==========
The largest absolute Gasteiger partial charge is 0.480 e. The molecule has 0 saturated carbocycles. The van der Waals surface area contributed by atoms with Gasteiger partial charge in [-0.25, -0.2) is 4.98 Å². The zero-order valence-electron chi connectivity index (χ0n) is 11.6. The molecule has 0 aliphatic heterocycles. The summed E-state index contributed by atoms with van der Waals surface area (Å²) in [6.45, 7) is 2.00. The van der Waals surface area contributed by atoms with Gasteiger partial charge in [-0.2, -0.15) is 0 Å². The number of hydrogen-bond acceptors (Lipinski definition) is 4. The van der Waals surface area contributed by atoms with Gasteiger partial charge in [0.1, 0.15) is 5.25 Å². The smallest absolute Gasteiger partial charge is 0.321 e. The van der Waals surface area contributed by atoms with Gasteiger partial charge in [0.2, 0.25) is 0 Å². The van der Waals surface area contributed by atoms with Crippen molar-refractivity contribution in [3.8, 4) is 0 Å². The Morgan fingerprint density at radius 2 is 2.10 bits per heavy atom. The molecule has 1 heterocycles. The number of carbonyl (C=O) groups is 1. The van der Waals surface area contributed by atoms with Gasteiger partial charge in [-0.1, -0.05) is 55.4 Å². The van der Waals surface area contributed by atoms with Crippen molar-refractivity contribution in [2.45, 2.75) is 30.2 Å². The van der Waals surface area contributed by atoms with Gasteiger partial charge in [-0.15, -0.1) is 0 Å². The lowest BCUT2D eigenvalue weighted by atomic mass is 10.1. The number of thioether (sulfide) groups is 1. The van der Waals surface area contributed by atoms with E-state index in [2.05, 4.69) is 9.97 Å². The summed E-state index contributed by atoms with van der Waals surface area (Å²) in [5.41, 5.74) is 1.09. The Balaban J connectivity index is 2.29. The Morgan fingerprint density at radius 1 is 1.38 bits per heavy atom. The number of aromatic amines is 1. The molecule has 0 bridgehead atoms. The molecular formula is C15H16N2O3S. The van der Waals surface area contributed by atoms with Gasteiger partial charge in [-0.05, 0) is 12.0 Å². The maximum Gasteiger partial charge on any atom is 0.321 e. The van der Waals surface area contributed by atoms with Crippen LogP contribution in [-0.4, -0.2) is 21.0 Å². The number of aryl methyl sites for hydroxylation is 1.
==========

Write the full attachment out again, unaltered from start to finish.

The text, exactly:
The largest absolute Gasteiger partial charge is 0.480 e. The molecule has 0 saturated carbocycles. The van der Waals surface area contributed by atoms with Gasteiger partial charge in [-0.25, -0.2) is 4.98 Å². The zero-order valence-electron chi connectivity index (χ0n) is 11.6. The molecule has 0 aliphatic heterocycles. The summed E-state index contributed by atoms with van der Waals surface area (Å²) in [6.45, 7) is 2.00. The van der Waals surface area contributed by atoms with Gasteiger partial charge in [-0.2, -0.15) is 0 Å². The number of hydrogen-bond acceptors (Lipinski definition) is 4. The van der Waals surface area contributed by atoms with Gasteiger partial charge in [0.1, 0.15) is 5.25 Å². The smallest absolute Gasteiger partial charge is 0.321 e. The van der Waals surface area contributed by atoms with Gasteiger partial charge in [0.2, 0.25) is 0 Å². The van der Waals surface area contributed by atoms with Crippen molar-refractivity contribution in [3.8, 4) is 0 Å². The Morgan fingerprint density at radius 2 is 2.10 bits per heavy atom. The molecule has 1 heterocycles. The number of carbonyl (C=O) groups is 1. The van der Waals surface area contributed by atoms with Gasteiger partial charge in [-0.1, -0.05) is 55.4 Å². The van der Waals surface area contributed by atoms with Crippen molar-refractivity contribution in [2.45, 2.75) is 30.2 Å². The van der Waals surface area contributed by atoms with Gasteiger partial charge in [-0.15, -0.1) is 0 Å². The lowest BCUT2D eigenvalue weighted by atomic mass is 10.1. The number of thioether (sulfide) groups is 1. The van der Waals surface area contributed by atoms with E-state index in [2.05, 4.69) is 9.97 Å². The summed E-state index contributed by atoms with van der Waals surface area (Å²) in [5.41, 5.74) is 1.09. The Balaban J connectivity index is 2.29. The Morgan fingerprint density at radius 1 is 1.38 bits per heavy atom. The number of aromatic amines is 1. The molecule has 0 bridgehead atoms. The molecular formula is C15H16N2O3S. The van der Waals surface area contributed by atoms with Gasteiger partial charge in [-0.05, 0) is 12.0 Å². The maximum Gasteiger partial charge on any atom is 0.321 e. The van der Waals surface area contributed by atoms with Crippen LogP contribution in [-0.4, -0.2) is 21.0 Å². The number of aryl methyl sites for hydroxylation is 1.